Q: Will God destroy the Earth because of violence? As we see more violence everyday—in France, the U.S., Turkey, Iraq, South Sudan and other places, I remember that violence is singled out as a main reason for God’s decision to destroy the Earth with the Flood (“The earth also was corrupt before God, and the earth was filled with violence. … And God said to Noah, “The end of all flesh has come before Me, for the earth is filled with violence through them; and behold, I will destroy them with the earth. Gen. 6:11, 13, NKJV.) -A.M., from the United States
A: Certainly the rapid increase of shocking violence that we are witnessing worldwide today is a sure sign that we are nearing the very end of this Earth’s history.
We are warned in 2 Timothy 3:1-3 that “in the last days perilous times will come: For men will be lovers of themselves, lovers of money, boasters, proud, blasphemers, disobedient to parents, unthankful, unholy, unloving, unforgiving, slanderers, without self-control, brutal, despisers of good …” (NKJV).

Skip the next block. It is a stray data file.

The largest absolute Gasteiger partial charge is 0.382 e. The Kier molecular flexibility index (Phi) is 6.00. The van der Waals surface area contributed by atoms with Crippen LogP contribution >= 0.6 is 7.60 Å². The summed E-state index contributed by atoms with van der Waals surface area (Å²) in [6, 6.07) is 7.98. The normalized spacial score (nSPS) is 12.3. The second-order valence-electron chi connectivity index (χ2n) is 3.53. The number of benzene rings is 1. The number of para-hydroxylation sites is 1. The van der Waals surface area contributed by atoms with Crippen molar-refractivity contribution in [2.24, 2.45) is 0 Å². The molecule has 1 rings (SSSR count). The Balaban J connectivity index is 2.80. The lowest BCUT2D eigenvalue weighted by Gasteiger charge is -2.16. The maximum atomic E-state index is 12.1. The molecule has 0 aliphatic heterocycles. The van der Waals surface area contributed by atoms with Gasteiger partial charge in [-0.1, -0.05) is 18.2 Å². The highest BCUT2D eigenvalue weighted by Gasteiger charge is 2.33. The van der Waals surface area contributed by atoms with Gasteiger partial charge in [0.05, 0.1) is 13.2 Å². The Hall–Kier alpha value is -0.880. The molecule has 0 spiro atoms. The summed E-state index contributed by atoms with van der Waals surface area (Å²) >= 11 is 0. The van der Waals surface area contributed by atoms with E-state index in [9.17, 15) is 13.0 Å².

Surely this text clearly describes the world today. And yet when Jesus describes the last days as being like the days of Noah (see Matt. 24:37), He doesn’t mention pre-flood violence. Instead, He focuses on how the people were so absorbed in their own lives that they didn’t heed Noah’s repeated warnings of upcoming destruction and were unprepared for the end of their world.
In the same discourse recorded in Matthew 24, Jesus highlights the fact that while His followers will face persecution and violence, the Gospel will still be preached throughout the world and then the end will come.
“They will deliver you up to tribulation and kill you, and you will be hated by all nations for My name’s sake. … many will betray one another, and will hate one another … false prophets will rise up and deceive many.
“And because lawlessness will abound the love of many will grow cold. But he who endures to the end shall be saved. And this gospel of the kingdom will be preached in all the world as a witness to all the nations, and then the end will come (vs. 9-14).
So despite the terrible things happening, Jesus’ focus is on endurance, and that the gospel will still be preached, and then the end will come. We too then, need to keep this as our focus.
When Jesus comes to “destroy those who destroy the earth,” (Rev. 11:18), violence, suffering, death, and all evil — including Satan, the instigator of it all — will be thrown into and destroyed in the lake of fire (Rev. 20:14, 15). May that day come soon!